We all have it. A shelf of games that goes unplayed. You may just have a few games instead of a shelf. I, on the other hand, have shelves (plural) of unplayed but loved games. The firearm world calls these “safe queens.” They are the guns that are too valuable to shoot or have special sentimental value and won’t be sold. Wargamers have the same concept, I’ll call it Shelf Queens. The unplayed, but loved wargames on our shelves.
I have 1,531 games and expansions according to BoardGameGeek. I have been done the majority of my purchasing in the past 6 years or so. As a result, there’s no possible way for me to play all the games I own at this point. It might be a race against time even to play them before I shed this mortal coil.
Why Keep Buying?
Any time a commodity faces a combination of popularity and scarcity people tend to make poorer buying decisions. You know the game you’re pre-ordering probably won’t make it to the table in the next few weeks after receiving it. Instead, it just “feels good” to buy it just in case. This leads to over-buying in some cases and certainly creates the conditions to have some shelf queens.
Collecting is a legitimate hobby!
Don’t get me wrong! Collecting wargames is most certainly a part of the hobby I enjoy. I love researching a game, reading game rules, exploring the historical topics. I also enjoy being able to pull a game off the shelf and mess around with it for a few days even if I never get “good” at that game.
The shelf queen, however, falls somewhere beyond just playing the game once or twice though. So, let’s look at a real-world case…in fact…let’s look at…
Case Blue AND Guderian’s Blitzkrieg II were BOTH on the shelves of my FLGS when it opened its doors in 2010. One of my gaming friends at the time said, “You really need to check out Guderian’s Blitzkrieg II. It has scenario setups that are longer than some rulebooks. It’s the ULTIMATE monster. You can even combine it with Case Blue!”
One look at the price tag and I was less enthused.
Instead, I waited. Case Blue disappeared from the shelves a few months later. Guderian’s Blitzkrieg II was still hanging around though and I decided to pick it up. My friend was dead on correct. It was a monster…in fact…more monster than I could handle. I put it on the shelf after reading through the scenario booklet a little bit.
The Series Completionist Mentality
I ended up getting the itch for the Operational Combat Series (OCS) a few years later. While I had Guderian’s Blitzkrieg II to scratch that itch in addition to a few other titles…I went on a buying spree. The only game that remained elusive was Case Blue. The prices for the title had skyrocketed by 2015. So, I patiently waited and stalked BoardGameGeek, ConSimWorld, and eBay hoping for a glimmer of hope.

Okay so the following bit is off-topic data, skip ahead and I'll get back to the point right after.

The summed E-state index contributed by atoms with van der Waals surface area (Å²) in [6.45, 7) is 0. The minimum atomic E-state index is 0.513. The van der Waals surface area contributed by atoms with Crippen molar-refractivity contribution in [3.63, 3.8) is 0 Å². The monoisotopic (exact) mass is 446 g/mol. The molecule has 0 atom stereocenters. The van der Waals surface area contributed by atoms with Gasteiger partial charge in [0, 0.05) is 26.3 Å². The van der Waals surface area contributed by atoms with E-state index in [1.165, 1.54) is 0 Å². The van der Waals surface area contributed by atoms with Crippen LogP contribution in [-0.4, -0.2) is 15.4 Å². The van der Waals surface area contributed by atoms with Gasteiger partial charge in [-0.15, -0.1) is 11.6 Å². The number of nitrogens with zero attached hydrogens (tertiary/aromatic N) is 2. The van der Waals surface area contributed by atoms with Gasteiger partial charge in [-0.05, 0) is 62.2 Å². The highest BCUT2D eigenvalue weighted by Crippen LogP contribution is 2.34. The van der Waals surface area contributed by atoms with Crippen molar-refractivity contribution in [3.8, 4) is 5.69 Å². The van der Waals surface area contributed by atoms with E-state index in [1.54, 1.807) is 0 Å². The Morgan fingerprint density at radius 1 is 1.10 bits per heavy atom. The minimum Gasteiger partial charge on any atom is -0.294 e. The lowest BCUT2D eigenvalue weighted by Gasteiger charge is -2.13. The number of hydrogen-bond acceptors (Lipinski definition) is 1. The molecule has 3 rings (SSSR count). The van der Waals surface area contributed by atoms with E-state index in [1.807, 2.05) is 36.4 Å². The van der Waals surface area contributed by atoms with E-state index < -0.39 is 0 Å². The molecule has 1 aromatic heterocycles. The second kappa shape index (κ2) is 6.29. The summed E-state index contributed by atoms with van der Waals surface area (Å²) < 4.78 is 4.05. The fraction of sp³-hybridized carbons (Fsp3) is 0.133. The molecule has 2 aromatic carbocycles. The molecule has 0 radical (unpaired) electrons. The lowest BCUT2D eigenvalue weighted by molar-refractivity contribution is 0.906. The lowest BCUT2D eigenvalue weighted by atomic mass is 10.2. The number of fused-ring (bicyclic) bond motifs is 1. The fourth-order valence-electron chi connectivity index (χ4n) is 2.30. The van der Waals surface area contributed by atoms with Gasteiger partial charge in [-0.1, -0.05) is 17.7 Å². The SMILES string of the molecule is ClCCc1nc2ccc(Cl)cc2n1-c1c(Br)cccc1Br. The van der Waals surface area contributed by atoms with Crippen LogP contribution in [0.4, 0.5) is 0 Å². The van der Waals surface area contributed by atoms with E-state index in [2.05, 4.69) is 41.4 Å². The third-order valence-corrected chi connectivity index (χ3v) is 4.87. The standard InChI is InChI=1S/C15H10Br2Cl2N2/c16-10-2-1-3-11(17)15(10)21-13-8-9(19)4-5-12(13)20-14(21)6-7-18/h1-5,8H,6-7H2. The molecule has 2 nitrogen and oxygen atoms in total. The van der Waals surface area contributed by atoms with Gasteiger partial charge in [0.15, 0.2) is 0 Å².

An email notification let me know that my time had come and I was able to pick up the game for under $200. While not a steal exactly, it was FAR less than other unpunched copies on the market.
The OCS series was nearly completed! Just DAK2 (which I ended up giving up on since I had DAK) and Hube’s Pocket remain the only two games I don’t own in the series. The series completionist mentality drove me to collect beyond what I would play.
The Queen Arrives
I immediately opened up Case Blue the day it arrived and poured over the contents. A little re-arranging of my shelves and the game went into the spot it’s basically held ever since.
I can’t bring myself to punch it out because I’m not proficient enough at OCS to enjoy it. Further, I have other more manageable OCS titles that I want to play first. The value of the game is well established. In fact, the cheapest copy on BoardGameGeek right now is $450 with a copy selling in January 2019 for $396.
I also cannot bring myself to sell the game because I know I won’t get it back. So, it sits pretty on the shelf and I occasionally open it up to look through the contents and maps.
A Past Pain
The real question here is: Why?
Everyone’s story is different. In my case, there are two key stories. The first is that my parents were wholly opposed to ANY kind of gaming beyond mass marketed games. It was a HUGE deal when the D&D Red Box showed up under the Christmas tree in 1985 and a bigger deal a few years later when Axis & Allies arrived.
My parents didn’t have some kind of religious or moral opposition. They just didn’t understand my interest and because I was athletic…they only fostered that facet of my life. This brings me to my second “past pain.”
I was at Michigan State University and realized a local game store had TONS of Advanced Squad Leader (ASL) modules on the shelves. Over the next few months, I bought everything they had and filled in the gaps from eBay where Avalon Hill’s recent demise meant people hadn’t quite come to grips with the collectible nature of some of the modules.
I amassed a complete ASL collection and played it off and on for a few years. As my interest waned, and my wedding approached I wasn’t keen to move this massive collection from Michigan to North Carolina. I decided to sell it. I think the whole collection sold for maybe $500. The buyer was thrilled and I was happy that someone would enjoy the games as I had.
Fast forward, not even that long, and I desperately wanted back into ASL..and my wallet has never recovered…lol
Shelf Queen Acceptance
It’s 100% OKAY to celebrate your shelf queen. Hobbies are meant to be enjoyed. Find the time to enjoy your hobby and share it. Sometimes, you’ll even find that person who also desperately wants to play the game and a shelf queen will turn into a well-worn game.
The social aspect of our hobby can sometimes overshadow the enjoyment of more solitary moments. Shelf queens are emblematic of that opportunity to enjoy a peaceful moment of collecting accomplishment.
Share your shelf queen story in the comments below!